For some relation to be an equivalence relation, it must be

- reflexive (a=a is always true)
- symmetric (if a=b, then b=a)
- transitive (if a=b and b=c, then a=c)

There are quite relaxed equivalence relations, e.g. making a=b if both are even or both are odd. It doesn't look too useful, but it does match the common-sense of equality in modulo-2 arithmetic.

Peano says natural numbers are equal when they have the same successor. This is a pretty airtight definition, for integers. But there are many other situations where equality and equivalence will diverge, either by practical or by theoretical reasons.

For example, 500 cents are equivalent to $5, but they are not equal to $5. In many countries, a merchant can refuse inconvenient means of payment e.g. purchasing a car with coins. If coins can't purchase a car, they cannot be equal to money in a bank account, right? This doesn't break the equivalence relation; you can always go to the bank with your coins and get a cashier's check (and dirty looks from the cashier).

In the realm of fractions, 2/3 is equivalent but not equal to 4/6. The equivalence relation for fractions is

a/b=c/d iff a.d = b.c (for a,b,c,d integers)

Like any other equivalence relation, this one
partitions the field of fractional numbers in subsets called **equivalence classes,**
each set containing an infinite collection of fractions
(e.g. 2/3, 4/6, 6/9, 8/12...). In each class, the "irreducible" fraction with relatively prime parts
(in the example, 2/3) is the one that represents the whole set — also called leader, representative form or
canonical form.

How we can be sure the equivalance relation is tight enough to match our common-sense definition of equality? Leibniz said that, if x=y, then P(x)=P(y) is true for every conceivable predicate or function P. This is quite good at least for infinite fields, it rules out some funky equivalence relations like "x=y if both odd or both even", and accepts reasonable ones like "2/3=4/6".

In finite fields, this is not enough; it is possible that two different polymomials evaluate to the same value when the x's are replaced by numbers. So they are equivalent from a certain POW, but certainly not equal.

Not even for real and complex numbers the symbol = can be blindly believed as absolute equality.
For example, the complex number 4 can be represented in polar form as 4∠0°.
Or 4∠360°, or 4∠720°, or 4∠1080°... all these representations yield
the same result when converted to the cartesian form *a+bi*. Can we say then they are absolutely equal?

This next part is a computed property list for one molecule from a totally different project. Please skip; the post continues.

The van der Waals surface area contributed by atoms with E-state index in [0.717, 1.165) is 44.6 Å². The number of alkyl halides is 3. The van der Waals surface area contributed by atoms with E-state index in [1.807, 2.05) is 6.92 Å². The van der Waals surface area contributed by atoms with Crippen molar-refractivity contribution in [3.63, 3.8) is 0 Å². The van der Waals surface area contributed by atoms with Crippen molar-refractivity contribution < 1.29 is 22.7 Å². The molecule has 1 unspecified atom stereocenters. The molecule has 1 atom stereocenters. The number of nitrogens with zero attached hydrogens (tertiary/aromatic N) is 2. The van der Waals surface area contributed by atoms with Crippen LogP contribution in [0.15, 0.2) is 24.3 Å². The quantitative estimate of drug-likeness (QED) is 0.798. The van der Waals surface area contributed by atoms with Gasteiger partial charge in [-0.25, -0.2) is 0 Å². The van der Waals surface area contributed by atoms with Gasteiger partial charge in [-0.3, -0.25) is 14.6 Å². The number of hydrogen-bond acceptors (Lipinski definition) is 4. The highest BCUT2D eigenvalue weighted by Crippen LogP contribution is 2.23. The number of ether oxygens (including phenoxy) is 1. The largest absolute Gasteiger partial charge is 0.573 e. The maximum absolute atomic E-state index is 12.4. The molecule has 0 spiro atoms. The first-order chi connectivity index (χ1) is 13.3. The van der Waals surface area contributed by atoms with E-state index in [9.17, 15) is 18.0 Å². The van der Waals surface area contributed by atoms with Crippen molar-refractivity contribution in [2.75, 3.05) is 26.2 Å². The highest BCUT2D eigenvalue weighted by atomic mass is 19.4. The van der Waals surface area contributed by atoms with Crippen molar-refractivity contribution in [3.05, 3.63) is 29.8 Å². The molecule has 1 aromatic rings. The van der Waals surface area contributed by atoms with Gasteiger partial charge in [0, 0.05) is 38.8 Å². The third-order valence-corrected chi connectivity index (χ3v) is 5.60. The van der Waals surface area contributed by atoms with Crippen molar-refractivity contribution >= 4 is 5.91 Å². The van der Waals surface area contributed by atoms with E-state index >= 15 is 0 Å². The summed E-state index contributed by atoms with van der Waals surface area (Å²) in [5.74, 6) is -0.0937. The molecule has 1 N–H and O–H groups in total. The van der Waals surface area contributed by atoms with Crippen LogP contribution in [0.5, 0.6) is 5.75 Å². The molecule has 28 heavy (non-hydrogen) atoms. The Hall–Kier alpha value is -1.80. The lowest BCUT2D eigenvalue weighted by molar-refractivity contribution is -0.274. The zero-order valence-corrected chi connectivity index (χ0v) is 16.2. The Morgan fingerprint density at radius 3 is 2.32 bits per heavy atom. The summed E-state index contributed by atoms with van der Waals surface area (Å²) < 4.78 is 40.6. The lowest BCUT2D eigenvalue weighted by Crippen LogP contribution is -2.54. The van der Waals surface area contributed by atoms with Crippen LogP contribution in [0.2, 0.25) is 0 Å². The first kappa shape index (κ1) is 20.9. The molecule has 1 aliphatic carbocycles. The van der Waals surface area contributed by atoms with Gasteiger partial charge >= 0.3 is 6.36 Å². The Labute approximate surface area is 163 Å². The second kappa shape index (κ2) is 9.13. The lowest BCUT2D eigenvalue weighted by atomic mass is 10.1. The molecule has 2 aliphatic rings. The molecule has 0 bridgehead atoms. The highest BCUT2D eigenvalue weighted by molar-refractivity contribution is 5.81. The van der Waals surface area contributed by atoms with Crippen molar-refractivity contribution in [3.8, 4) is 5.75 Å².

Well, is seems so, until you extract their square roots. The root of
4∠0° is 2∠0° = +2. But the root of 4∠360° is
2∠180° = −2. Numbers that have different square roots *cannot* be equal,
even though they may be equivalent in other instances. (*)

So the complex number "4" is not just a number; it is the representative form of an equivalence class:
an infinite set of numbers in the form 4∠n.360° (integer *n*). When we say the
root of +4 is "+2 or −2", we mean that half of the elements of the set +4 has root +2, and the
other half has root −2.

(And yes, the square root of the real number +4 is just +2. When we say "the root of +4 is +2 or −2", like in the Bhaskara's Formula, we are implicitly saying that we are operating in the field of complex numbers, not (only) the real numbers. All in all, the fundamental theorem of algebra depends on complex numbers to be true.)

Finally, we can turn our attention to the symbol +, and to define what it means to "sum". The first Peano axiom for addition is

a + 0 = a

This means that zero does not append anything; it is the neutral element for addition. This axiom finally allows us to define "zero" as a number that is worth nil. The second axiom is

a + S(b) = S(a + b)

where S(x) is the successor function e.g. S(0)=1. This is profound and perhaps not obvious how it works:

2 + 2 = ?

if 2=S(1), then

2 + S(1) = S(2 + 1)

if 1=S(0), then

2 + S(S(0)) = S(2 + S(0))

2 + S(S(0)) = S(S(2 + 0))

Using the first axiom,

2 + S(S(0)) = S(S(2))

2 + S(S(0)) = 4

Using only the axioms, we can also prove that addition is associative and commutative.

Of course, we could define the binary operation "add" in any other way. But before we do that,
we should ponder whether the Peano's definition of addition is valid from a **teleological**
point of view. Teleology is the study of purpose and utility of the things. The motto
can be found at Luke 6:44: "Each tree is recognized by its own fruit."